Can Someone Help Me Understand Redox Potential?

Discussion in 'Aquarium Water' started by Jennywren, Mar 24, 2017.

  1. Jennywren

    JennywrenValued MemberMember

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    Hi guys!

    I've seen some murmurings on the internet recently about the importance of positive cations and redox potential in the aquarium, and I could really use some help understanding what it's all about! In short:
    • What do these terms mean?
    • Why are they important/what is their significance to fish
    • How does one test for or adjust them?
    Thanks so much!
     
  2. max h

    max hWell Known MemberMember

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    I looked it up real quick, the explanation and terminology are way above me, but it's used in saltwater home pools for sanitation. Basically for a home with a backyard pool with a salt water system installed, you add Sodium Chloride to the water. As the water circulates through a reactor cell in the system chlorine is produced to kill the pathogens in the water. Over time those reactor cells need cleaning and replacing. I worked in and around pools for many years, my personal preference would be to use regular chlorine in the pool, even at the higher end of 2 ppm of chlorine in recreational pools it's harmless to humans. The burning that people feel in the eyes is not do to high chlorine levels, it's normally the ph being off. I worked for years in pools that had chlorine levels between 2-4ppm due to the nature of the work, the amount of people, and equipment we had in the pool.
     
  3. OP
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    Jennywren

    JennywrenValued MemberMember

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    Hmmmm....I'm guessing it has slightly different significance/application in the aquarium world lol.

    There are only 13 hits for the term when I search the forums, but maybe some of those folks can help:
    @Rivieraneo @Dolfan @ @ @ @Peterpiper @pepetj
     
    Last edited: Mar 24, 2017
  4. max h

    max hWell Known MemberMember

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    I all has to do with chemicals and electrons. I'm better with night vision devices and water survival things.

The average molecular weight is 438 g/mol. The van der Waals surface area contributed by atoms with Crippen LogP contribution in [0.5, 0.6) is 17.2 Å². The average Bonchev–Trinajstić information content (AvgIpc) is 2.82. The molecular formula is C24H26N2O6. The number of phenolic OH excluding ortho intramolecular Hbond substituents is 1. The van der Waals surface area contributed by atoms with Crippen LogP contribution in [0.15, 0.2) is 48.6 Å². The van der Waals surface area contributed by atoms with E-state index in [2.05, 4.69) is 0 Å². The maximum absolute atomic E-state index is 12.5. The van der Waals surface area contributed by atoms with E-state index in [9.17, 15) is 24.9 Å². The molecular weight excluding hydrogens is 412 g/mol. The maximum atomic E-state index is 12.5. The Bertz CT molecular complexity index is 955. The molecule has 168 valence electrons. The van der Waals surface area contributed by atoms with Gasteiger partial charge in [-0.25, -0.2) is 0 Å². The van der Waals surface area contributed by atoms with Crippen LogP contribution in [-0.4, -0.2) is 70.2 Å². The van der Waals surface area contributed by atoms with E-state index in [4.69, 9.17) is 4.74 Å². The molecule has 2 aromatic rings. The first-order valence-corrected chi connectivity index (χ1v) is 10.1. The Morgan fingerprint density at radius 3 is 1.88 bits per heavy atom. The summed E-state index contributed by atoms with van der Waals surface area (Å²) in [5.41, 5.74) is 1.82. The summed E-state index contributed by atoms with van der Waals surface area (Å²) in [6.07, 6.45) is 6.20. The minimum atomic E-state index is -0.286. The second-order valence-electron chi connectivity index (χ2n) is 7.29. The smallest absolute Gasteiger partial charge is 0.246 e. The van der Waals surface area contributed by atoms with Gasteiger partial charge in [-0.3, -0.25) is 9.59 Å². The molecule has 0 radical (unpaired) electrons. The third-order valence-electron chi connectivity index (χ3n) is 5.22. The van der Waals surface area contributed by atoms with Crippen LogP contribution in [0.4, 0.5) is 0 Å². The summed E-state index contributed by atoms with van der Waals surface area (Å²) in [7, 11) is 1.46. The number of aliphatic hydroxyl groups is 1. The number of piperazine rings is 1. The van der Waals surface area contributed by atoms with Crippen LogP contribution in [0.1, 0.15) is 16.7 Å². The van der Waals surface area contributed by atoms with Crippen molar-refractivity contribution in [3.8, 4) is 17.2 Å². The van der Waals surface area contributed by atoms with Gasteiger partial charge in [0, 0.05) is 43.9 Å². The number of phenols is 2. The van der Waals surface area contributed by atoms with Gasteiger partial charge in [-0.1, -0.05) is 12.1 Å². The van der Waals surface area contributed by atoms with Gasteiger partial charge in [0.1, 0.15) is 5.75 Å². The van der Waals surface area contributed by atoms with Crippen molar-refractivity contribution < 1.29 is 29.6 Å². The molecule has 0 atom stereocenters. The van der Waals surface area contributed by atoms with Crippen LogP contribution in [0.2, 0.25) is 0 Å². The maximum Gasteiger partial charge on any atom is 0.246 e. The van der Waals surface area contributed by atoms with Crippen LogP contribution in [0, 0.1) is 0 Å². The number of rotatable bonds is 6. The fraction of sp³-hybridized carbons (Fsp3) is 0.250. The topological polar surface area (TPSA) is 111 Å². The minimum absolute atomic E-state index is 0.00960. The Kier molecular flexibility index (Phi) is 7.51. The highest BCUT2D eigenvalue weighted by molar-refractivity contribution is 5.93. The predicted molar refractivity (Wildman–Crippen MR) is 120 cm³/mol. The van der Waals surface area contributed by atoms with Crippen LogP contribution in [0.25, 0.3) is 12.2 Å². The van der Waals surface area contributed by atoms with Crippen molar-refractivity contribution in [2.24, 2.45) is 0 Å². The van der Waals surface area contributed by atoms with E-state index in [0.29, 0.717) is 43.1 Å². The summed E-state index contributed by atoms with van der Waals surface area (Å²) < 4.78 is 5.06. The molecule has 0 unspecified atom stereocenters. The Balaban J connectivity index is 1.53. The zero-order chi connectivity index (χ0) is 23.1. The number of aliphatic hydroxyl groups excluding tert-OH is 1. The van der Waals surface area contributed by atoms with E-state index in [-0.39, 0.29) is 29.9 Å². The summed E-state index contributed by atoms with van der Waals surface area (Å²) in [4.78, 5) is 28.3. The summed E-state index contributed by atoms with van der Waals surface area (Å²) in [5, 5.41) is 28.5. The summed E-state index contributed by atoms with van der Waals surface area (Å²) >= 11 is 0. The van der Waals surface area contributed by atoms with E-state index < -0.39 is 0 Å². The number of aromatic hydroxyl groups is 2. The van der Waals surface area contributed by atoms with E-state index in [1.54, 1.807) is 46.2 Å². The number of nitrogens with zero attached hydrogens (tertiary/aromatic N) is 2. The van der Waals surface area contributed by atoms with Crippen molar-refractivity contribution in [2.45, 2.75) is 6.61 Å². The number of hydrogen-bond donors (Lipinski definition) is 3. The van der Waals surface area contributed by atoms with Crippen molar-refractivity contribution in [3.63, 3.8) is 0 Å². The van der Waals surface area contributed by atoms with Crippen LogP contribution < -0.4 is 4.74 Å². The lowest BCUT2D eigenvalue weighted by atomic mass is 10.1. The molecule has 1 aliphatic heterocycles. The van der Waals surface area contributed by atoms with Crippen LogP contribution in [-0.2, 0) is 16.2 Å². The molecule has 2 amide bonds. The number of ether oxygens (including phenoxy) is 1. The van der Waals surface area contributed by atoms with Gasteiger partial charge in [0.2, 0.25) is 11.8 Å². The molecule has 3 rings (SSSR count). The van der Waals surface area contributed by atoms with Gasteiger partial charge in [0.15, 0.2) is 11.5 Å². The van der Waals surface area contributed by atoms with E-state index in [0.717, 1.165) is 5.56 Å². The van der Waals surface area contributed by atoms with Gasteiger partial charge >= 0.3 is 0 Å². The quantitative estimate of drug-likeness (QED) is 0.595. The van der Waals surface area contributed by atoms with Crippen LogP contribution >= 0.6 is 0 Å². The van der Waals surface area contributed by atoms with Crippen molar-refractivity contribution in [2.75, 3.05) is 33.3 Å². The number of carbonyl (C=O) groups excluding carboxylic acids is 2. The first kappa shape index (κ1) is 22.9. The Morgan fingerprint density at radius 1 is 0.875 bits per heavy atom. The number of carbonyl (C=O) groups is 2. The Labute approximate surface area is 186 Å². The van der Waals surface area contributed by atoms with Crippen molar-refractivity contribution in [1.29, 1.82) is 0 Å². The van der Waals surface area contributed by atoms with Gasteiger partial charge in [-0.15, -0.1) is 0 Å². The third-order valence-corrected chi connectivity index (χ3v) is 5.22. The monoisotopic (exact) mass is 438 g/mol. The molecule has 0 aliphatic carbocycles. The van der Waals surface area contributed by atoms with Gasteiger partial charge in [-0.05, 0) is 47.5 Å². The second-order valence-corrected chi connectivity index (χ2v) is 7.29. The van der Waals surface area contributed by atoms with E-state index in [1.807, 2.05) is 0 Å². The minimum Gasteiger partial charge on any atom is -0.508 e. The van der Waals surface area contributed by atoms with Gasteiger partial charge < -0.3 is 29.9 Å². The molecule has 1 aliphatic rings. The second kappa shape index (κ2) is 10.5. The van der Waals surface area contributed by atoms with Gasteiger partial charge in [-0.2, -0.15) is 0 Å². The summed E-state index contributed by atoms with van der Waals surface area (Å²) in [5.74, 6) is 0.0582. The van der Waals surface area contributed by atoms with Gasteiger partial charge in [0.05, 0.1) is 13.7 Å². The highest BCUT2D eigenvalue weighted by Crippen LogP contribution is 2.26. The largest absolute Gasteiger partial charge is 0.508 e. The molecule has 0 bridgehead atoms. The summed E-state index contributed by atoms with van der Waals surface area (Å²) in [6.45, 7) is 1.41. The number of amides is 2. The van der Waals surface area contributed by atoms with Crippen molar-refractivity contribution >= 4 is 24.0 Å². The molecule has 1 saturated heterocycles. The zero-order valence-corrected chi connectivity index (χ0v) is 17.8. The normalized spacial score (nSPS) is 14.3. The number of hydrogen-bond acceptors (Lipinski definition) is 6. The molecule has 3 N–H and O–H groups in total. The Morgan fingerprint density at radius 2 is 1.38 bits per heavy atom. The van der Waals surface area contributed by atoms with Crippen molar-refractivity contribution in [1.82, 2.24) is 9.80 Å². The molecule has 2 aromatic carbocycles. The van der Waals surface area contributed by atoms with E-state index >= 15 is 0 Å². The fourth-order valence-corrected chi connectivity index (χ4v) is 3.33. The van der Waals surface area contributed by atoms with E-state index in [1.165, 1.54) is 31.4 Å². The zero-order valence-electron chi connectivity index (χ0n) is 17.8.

5. iZaO Jnr

    iZaO JnrWell Known MemberMember

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    Okay, chemical science and botanist here. Brace yourself.

    Redox potential basically means the reduction and oxidation ability of a solution. A good example of how this works is in batteries, so I'll go along with that example and you can apply it to your situation.
    Reduction potential, or a reducing compound is able to donate one or more electrons, while a oxidizing compound receives one or more electrons.

    Please let me note at this point, none of that matters for your tank's purposes, believe me. Basically, a redox potential to allows for a chemical reaction to occur, and for electric current (small and insignificant in the tank but a high potential is useful in batteries).
    Furthermore, in your tank, the redox potential won't really tell you much about the reactions going on, which is why we use kH and gH readings to understand the presence of certain minerals in the water.

    It is these minerals (calcium and magnesium foremost among others) that fish use to regulate water content in their bodies (we drink, they control their osmotic potential). This is exactly what vastly separates freshwater and saltwater species of any life.

    Lastly, testing for it is vastly unnecessary, with even large marine aquariums not having much need for it. The only knowledge I have of being able to test something akin to redox potential Is testing the water's conductivity, which once more is a very expensive and 'overkill' means for information about your water. As for adjusting, don't. There are other ways to regulate your aquariums water quality, all of which will take care if whatever your concerns may be.

    ...

    I did try to keep this as simple as possible, as it can go into excruciating detail. Unless you're highly interested (if so ask), I would rather suggest you read up on kH and gH rather... Much more pertinent to the aquarium.


    Edit: Sorry for funky grammar... Autocorrect seems to not like me @ 4am
     
    Last edited: Mar 24, 2017
  6. KimberlyG

    KimberlyGFishlore VIPMember

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    Thank you, I had no idea what she was talking about. Your rudimentary explanation was appreciated.
     
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    Jennywren

    JennywrenValued MemberMember

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    I'm gonna need to read that through a couple more times before I get a proper handle on it (even though it's the "rudimentary" version), :hilarious: thank you so much for sharing your expertise!
     
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    Jennywren

    JennywrenValued MemberMember

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    So...does a high redox potential describe a situation where there are a lot of ions that want to bond and release electrons as opposed to a situation where all the compounds are stable and inert?
     
  9. iZaO Jnr

    iZaO JnrWell Known MemberMember

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    Yes a high potential does describe that.

    However it does not necessarily mean that it isn't stable. The keyword here is potential... It's not an acting force, just something that had the potential to.
     
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